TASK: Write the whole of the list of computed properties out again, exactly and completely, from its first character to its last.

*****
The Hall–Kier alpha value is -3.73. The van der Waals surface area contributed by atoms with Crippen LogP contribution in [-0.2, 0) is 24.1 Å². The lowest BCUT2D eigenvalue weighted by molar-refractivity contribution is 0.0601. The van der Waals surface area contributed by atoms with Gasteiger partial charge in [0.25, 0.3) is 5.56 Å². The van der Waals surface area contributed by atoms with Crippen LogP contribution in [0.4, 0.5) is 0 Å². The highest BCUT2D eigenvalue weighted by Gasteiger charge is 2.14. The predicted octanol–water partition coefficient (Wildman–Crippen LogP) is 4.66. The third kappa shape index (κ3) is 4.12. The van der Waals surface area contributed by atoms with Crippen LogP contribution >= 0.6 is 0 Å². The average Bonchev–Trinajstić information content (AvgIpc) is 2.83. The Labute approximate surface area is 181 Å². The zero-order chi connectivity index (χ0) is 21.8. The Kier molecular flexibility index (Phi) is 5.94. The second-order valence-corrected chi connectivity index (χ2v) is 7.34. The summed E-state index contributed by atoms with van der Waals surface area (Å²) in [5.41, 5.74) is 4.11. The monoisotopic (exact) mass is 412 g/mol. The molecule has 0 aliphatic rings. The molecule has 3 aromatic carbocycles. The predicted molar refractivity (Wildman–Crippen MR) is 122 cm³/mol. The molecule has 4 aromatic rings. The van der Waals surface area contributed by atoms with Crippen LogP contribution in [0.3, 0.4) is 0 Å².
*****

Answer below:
The Hall–Kier alpha value is -3.73. The van der Waals surface area contributed by atoms with Crippen LogP contribution in [-0.2, 0) is 24.1 Å². The lowest BCUT2D eigenvalue weighted by molar-refractivity contribution is 0.0601. The van der Waals surface area contributed by atoms with Gasteiger partial charge in [0.25, 0.3) is 5.56 Å². The van der Waals surface area contributed by atoms with Crippen LogP contribution in [0.4, 0.5) is 0 Å². The highest BCUT2D eigenvalue weighted by Gasteiger charge is 2.14. The predicted octanol–water partition coefficient (Wildman–Crippen LogP) is 4.66. The third kappa shape index (κ3) is 4.12. The van der Waals surface area contributed by atoms with Crippen LogP contribution >= 0.6 is 0 Å². The average Bonchev–Trinajstić information content (AvgIpc) is 2.83. The Labute approximate surface area is 181 Å². The zero-order chi connectivity index (χ0) is 21.8. The Kier molecular flexibility index (Phi) is 5.94. The second-order valence-corrected chi connectivity index (χ2v) is 7.34. The summed E-state index contributed by atoms with van der Waals surface area (Å²) in [5.41, 5.74) is 4.11. The monoisotopic (exact) mass is 412 g/mol. The molecule has 0 aliphatic rings. The molecule has 3 aromatic carbocycles. The predicted molar refractivity (Wildman–Crippen MR) is 122 cm³/mol. The molecule has 4 aromatic rings. The van der Waals surface area contributed by atoms with Crippen LogP contribution in [0.3, 0.4) is 0 Å².